Now for the tips! First things first, we have to ditch the sugar. Your anxiety, your depression, your moodiness and your lethargy thrive in an environment fueled by sugar. It heightens symptoms you already deal with on a daily basis and make life way harder than it needs to be. The blood sugar spikes that keep your body in a constant limbo of highs and lows do no favors to your mental health, and once you remove this addictive little devil, you will notice your natural energy levels increase dramatically. Too much sugar decreases certain proteins in the brain that can contribute to the development of depression and anxiety. Just a warning, the withdrawal symptoms you may feel when going without sugar can mimic a panic attack (which you may experience with cravings that you fuel and then restart the vicious cycle) but once you surpass these and break the addiction, any negative effects subside.

           My second tip is to add in healthy fats! Sources of Omega 3’s like eggs, fish oil, walnuts, flaxseed, and avocados also give your blood sugar that levelness that help provide a stable mood and energy levels that build your foundation for an all-around health body and mind. Studies have shown that students who consciously increase their omega 3 intake saw significant drop in anxiety attacks and other symptoms.

           Another trick to try: mood boosting foods! Yes, it’s a thing. Going back to the gut-brain axis, our hormones can also be affected by this. Our stomachs are full of nerves that send information to our brain, and our guts are responsible for 90% of our body’s serotonin hormone. Many foods boost serotonin, which is a mood stabilizer that is essentially responsible for making you feel good. Foods like eggs, cheese, pineapple, salmon, turkey, nuts and seeds can give you a little food “high” without the nasty crash of blood sugar that you might experience from eating sugary carbs. You also may want to test out foods high in magnesium- a natural stress-response reducing vitamin found in a lot of the healthy fats I listed as well as whole grains. A whole magnesium supplement could also be beneficial!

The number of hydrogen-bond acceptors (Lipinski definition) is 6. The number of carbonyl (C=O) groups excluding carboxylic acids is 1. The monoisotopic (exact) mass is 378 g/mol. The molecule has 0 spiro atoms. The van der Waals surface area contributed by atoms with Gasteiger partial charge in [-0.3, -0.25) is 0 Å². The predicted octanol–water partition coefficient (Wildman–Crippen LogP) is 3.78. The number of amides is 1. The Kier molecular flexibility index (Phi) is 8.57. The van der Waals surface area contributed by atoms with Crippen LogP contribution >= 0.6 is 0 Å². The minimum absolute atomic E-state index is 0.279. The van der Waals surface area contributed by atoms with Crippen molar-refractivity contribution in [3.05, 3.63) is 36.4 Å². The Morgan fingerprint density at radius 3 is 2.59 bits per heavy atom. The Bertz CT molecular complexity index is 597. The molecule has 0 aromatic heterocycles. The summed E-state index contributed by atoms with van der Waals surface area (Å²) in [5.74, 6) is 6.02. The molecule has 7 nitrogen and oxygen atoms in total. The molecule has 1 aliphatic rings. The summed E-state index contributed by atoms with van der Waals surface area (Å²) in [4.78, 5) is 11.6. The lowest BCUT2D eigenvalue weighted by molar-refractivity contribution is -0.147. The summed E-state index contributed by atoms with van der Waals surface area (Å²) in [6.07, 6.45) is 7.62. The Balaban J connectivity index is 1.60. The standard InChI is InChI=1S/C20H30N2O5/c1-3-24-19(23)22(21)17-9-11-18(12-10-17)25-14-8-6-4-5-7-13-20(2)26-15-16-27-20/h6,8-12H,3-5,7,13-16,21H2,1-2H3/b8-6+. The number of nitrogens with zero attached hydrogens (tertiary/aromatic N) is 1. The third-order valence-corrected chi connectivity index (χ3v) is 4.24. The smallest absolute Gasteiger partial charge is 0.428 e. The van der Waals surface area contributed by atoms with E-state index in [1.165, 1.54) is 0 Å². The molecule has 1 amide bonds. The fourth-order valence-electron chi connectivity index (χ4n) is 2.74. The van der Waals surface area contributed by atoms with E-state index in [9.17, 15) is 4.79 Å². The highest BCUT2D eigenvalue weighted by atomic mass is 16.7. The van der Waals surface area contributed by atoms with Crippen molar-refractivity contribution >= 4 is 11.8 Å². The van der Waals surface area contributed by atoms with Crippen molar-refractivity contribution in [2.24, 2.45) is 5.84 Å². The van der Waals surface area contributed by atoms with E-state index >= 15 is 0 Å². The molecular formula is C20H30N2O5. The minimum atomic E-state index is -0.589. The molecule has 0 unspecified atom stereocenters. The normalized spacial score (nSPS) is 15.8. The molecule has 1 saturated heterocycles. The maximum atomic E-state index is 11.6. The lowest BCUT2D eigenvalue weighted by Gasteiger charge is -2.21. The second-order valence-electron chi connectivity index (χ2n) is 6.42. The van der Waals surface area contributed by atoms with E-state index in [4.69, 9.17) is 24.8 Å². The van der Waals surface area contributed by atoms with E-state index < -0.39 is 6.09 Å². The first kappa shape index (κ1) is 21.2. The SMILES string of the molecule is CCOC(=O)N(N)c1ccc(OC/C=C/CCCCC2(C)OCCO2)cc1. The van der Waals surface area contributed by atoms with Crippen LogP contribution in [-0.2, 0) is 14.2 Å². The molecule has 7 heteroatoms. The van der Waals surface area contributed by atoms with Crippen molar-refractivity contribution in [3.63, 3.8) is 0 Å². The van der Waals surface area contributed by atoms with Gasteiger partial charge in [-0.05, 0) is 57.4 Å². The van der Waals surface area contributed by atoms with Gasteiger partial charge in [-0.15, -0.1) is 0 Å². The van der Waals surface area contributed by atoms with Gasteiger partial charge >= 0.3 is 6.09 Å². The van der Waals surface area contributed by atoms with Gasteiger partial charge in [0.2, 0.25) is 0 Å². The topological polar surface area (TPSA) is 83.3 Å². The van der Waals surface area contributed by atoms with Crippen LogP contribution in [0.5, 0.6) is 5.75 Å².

To wrap it all up, eat to feel good! There aren’t one size fits all diets or a fast track to having great mental health or complete recovery. However, there are practical steps that we can take to improve our daily lives and put how we feel back into our own hands. You may even want to start a food journal if you’re finding some things make you feel better or worse, and just categorizing a “yes” or “no” list for what makes you feel optimal! Good digestion, which is a whole other extensive (but very interesting) topic- is going to be extremely important for strong mental health as well, and having an equally strong digestive system is one of the first steps! Listening to your body, treating it with respect, care and tenderness will only benefit you in the long run. You’ve got too much to lose to waste any more time disregarding your health or happiness! Do some of your own research, make note of what your body responds well to, and make prioritizing these little tweaks a habit- it will only lead to a better you, and you are worth the investment! Here’s to happiness, health, and good food!

          

          

Sources:

https://www.healthline.com/health/mental-health/how-sugar-harms-mental-health

https://www.healthline.com/health/seasonal-affective-disorder

https://www.psycom.net/the-gut-brain-connection

https://ods.od.nih.gov/factsheets/Omega3FattyAcids-HealthProfessional/